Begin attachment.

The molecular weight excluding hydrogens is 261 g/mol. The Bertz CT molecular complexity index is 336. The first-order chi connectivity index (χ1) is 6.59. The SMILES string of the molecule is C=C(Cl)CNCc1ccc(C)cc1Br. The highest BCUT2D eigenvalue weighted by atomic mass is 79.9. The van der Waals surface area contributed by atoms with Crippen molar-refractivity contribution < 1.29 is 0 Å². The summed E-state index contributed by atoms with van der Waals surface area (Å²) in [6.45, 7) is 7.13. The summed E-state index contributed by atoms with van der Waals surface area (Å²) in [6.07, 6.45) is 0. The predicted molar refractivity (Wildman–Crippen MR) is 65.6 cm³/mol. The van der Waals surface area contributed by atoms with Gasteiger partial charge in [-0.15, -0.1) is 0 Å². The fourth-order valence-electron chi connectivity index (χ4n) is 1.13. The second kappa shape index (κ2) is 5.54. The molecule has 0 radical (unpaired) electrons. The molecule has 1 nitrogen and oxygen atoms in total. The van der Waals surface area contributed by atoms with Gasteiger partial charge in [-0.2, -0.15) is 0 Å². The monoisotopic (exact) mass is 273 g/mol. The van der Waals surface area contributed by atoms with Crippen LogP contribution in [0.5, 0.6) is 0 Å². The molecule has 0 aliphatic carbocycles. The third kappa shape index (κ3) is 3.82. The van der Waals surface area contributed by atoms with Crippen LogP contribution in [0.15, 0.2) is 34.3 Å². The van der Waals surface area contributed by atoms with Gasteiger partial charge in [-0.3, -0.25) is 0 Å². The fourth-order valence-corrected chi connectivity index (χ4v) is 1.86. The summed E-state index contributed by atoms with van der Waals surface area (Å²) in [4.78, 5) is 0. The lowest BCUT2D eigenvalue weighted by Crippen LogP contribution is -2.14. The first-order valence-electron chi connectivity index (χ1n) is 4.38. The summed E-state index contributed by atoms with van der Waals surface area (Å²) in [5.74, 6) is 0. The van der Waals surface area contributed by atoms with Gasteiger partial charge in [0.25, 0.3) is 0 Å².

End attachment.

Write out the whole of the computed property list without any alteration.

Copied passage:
The molecular weight excluding hydrogens is 261 g/mol. The Bertz CT molecular complexity index is 336. The first-order chi connectivity index (χ1) is 6.59. The SMILES string of the molecule is C=C(Cl)CNCc1ccc(C)cc1Br. The highest BCUT2D eigenvalue weighted by atomic mass is 79.9. The van der Waals surface area contributed by atoms with Crippen molar-refractivity contribution < 1.29 is 0 Å². The summed E-state index contributed by atoms with van der Waals surface area (Å²) in [6.45, 7) is 7.13. The summed E-state index contributed by atoms with van der Waals surface area (Å²) in [6.07, 6.45) is 0. The predicted molar refractivity (Wildman–Crippen MR) is 65.6 cm³/mol. The van der Waals surface area contributed by atoms with Gasteiger partial charge in [-0.15, -0.1) is 0 Å². The fourth-order valence-electron chi connectivity index (χ4n) is 1.13. The second kappa shape index (κ2) is 5.54. The molecule has 0 radical (unpaired) electrons. The molecule has 1 nitrogen and oxygen atoms in total. The van der Waals surface area contributed by atoms with Gasteiger partial charge in [-0.2, -0.15) is 0 Å². The monoisotopic (exact) mass is 273 g/mol. The van der Waals surface area contributed by atoms with Crippen LogP contribution in [0.5, 0.6) is 0 Å². The molecule has 0 aliphatic carbocycles. The third kappa shape index (κ3) is 3.82. The van der Waals surface area contributed by atoms with Crippen LogP contribution in [0.15, 0.2) is 34.3 Å². The van der Waals surface area contributed by atoms with Gasteiger partial charge in [-0.3, -0.25) is 0 Å². The fourth-order valence-corrected chi connectivity index (χ4v) is 1.86. The summed E-state index contributed by atoms with van der Waals surface area (Å²) in [4.78, 5) is 0. The lowest BCUT2D eigenvalue weighted by Crippen LogP contribution is -2.14. The first-order valence-electron chi connectivity index (χ1n) is 4.38. The summed E-state index contributed by atoms with van der Waals surface area (Å²) in [5.74, 6) is 0. The van der Waals surface area contributed by atoms with Gasteiger partial charge in [0.25, 0.3) is 0 Å².